QoS is closely related to resource limits and, as shown under, is the configuration of the resource limits section of a Pod.
Kubernetes classifies Pod QoS into three levels of QoS based on CPU and memory configurations.
- Guaranteed: guaranteed, set only
requestsis the same as
- Burstable: burstable, only if
requestsis lower than
- Best-effort: default, or this level if not set
Why you should care about Pod QoS levels
In Kubernetes, resources are divided into two categories: compressible resources “CPU” and incompressible resources “memory”. When compressible resources are exhausted, they will not be terminated and evicted, while when incompressible resources are exhausted, i.e. when a Pod is out of memory, it will be killed by OOMKiller, i.e. evicted and other operations, and knowing the QoS level of a Pod can effectively prevent critical Pods from being evicted.
As you can see from the diagram above, Pods at the BestEffort level are able to use all the resources on the node, which will cause resource problems for other Pods. So these Pods have the LowestEffort priority and will be killed first if the system runs out of memory.
How Pods are evicted
When a node is running low on compute resources, kubelet will initiate an eviction, this operation is to avoid system OOM events, and the QoS level determines the priority of the eviction, Pods of type BestEffort with no limit on resources are evicted first, next Guaranteed and Burstable with lower resource usage than
Requests will not be evicted by the resource usage of other Pods, and secondly for such Pods, if the Pod uses resources more than the configuration (
Requests), eviction will be based on the priority of these two levels of Pods. BestEffort and Burstable will be evicted in order of priority, then resource usage.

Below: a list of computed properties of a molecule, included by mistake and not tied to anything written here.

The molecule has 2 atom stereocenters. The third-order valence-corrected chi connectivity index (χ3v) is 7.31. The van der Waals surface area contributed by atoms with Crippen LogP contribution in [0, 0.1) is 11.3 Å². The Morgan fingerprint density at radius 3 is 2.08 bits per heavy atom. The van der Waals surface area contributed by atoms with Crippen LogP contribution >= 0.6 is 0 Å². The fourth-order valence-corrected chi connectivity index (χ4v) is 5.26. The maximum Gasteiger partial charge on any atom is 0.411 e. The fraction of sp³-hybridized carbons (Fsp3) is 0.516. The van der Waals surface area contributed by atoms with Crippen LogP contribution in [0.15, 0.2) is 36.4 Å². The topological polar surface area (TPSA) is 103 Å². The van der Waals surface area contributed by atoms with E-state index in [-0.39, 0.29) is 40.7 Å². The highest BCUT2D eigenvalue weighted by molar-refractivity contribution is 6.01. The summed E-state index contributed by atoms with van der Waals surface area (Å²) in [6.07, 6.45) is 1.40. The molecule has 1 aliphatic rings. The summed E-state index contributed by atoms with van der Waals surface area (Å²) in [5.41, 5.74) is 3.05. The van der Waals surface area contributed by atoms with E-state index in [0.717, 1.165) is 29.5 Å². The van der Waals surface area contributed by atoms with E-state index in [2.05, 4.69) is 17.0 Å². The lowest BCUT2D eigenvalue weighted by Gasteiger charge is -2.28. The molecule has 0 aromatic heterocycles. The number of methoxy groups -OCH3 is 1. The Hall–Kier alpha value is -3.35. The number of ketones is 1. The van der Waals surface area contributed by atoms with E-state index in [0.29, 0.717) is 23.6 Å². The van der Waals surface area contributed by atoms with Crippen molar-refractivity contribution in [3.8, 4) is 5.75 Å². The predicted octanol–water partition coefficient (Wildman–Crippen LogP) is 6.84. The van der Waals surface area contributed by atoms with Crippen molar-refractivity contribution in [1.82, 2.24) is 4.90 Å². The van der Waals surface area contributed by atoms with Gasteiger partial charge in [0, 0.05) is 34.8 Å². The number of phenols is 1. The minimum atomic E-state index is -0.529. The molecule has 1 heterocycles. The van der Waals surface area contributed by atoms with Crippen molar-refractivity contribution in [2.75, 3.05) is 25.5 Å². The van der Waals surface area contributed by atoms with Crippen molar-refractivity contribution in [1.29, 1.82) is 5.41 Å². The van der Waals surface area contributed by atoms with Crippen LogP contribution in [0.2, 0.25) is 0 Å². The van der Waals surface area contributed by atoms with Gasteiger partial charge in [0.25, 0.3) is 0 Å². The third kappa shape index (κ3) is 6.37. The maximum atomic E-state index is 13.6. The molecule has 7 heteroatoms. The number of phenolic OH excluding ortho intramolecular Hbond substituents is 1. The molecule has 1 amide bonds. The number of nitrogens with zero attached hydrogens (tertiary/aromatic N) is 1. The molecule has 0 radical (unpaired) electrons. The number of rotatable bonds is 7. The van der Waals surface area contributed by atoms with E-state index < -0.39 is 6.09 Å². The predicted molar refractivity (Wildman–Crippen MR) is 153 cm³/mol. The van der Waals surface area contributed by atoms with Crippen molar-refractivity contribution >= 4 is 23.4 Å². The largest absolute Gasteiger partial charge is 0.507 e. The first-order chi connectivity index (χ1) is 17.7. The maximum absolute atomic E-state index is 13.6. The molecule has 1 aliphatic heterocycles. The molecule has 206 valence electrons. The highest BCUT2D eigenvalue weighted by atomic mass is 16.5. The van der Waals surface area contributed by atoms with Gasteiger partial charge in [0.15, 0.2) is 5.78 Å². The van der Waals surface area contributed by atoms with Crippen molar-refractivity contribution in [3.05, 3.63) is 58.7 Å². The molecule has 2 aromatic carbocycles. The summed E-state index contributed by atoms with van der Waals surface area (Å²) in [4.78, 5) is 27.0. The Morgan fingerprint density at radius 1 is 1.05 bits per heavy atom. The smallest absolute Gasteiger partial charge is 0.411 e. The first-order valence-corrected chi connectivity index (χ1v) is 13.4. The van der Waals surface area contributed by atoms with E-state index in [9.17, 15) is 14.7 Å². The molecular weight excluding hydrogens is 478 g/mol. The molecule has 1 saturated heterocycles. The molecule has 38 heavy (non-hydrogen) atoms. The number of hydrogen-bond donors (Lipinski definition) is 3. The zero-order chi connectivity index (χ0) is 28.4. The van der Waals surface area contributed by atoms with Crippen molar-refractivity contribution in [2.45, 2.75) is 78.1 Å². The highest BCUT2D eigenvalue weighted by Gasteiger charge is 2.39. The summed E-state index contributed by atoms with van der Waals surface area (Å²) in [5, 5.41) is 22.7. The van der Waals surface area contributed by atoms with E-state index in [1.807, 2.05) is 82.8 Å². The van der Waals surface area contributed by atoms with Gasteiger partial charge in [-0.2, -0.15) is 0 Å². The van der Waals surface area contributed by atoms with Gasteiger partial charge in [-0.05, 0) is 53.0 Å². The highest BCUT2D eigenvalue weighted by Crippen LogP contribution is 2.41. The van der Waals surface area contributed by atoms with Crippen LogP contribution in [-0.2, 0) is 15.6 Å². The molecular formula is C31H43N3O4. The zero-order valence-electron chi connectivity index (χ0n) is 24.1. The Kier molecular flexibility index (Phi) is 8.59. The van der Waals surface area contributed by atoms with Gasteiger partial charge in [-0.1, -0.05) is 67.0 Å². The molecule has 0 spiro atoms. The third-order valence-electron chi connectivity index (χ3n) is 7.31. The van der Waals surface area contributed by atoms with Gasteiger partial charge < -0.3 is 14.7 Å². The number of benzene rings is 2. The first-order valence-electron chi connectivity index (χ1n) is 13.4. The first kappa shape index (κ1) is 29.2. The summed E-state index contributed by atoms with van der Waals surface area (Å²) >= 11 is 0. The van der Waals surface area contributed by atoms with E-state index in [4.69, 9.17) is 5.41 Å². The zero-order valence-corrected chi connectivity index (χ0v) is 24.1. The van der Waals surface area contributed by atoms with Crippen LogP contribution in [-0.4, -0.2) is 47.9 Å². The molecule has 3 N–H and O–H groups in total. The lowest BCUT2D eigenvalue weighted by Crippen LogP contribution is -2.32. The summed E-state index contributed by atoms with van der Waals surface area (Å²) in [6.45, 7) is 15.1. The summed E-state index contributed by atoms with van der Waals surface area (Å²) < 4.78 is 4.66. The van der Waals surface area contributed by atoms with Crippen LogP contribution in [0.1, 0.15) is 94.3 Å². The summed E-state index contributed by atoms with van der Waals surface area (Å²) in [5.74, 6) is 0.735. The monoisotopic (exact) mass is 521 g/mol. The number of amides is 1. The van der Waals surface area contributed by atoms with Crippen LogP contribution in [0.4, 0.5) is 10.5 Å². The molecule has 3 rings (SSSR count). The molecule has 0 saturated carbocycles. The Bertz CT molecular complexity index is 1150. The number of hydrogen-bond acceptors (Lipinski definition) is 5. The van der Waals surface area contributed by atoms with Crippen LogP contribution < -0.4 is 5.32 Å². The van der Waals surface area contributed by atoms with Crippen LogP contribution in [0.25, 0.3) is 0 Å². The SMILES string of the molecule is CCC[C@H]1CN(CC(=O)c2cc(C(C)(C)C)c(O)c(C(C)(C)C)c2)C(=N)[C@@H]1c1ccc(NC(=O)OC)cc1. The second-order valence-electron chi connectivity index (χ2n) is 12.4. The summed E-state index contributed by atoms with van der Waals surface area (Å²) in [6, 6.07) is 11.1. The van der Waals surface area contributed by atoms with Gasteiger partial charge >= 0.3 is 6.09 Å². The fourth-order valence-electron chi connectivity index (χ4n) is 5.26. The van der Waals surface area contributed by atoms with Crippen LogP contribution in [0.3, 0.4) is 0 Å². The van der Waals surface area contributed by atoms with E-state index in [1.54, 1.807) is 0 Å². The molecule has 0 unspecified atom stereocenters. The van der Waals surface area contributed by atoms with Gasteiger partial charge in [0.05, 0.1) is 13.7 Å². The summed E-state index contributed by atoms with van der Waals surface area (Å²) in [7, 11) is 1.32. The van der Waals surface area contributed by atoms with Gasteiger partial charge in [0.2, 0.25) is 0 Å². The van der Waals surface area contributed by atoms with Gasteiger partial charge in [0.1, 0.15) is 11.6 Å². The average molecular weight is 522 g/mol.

For disk pressure, the eviction order is based on BestEffort ==> Burstable ==> Guaranteed.
How to check the QoS level of a Pod
The Status field in the Pod resource list represents the Pod QoS level.
How to configure the default level of QoS
If you don’t want to configure resource limits for each Pod, Kubernetes provides an API
LimitRange that allows you to specify a default QoS, provide a default resource limit for the Pod, and then the access controller will add the default resource limit
k8s.io/kubernetes/plugin/pkg/admission/limitranger. As the official example is given.
Notes: The access controller is not the same concept as the Pod controller, the access controller is the handler chain for kube-apiserver requests
The access controller checks this, and
LimitRange is also a criterion that restricts all Pods to resource limit criteria (
limits) that must be less than or equal to the format of the
LimitRange configuration, for example the following configuration will not be accessed.
As the Pod is not configured with Limits and does not conform to the specification, the Pod will not be dispatched with the following error.
limit are set, the new Pod will be dispatched successfully even if it is larger than the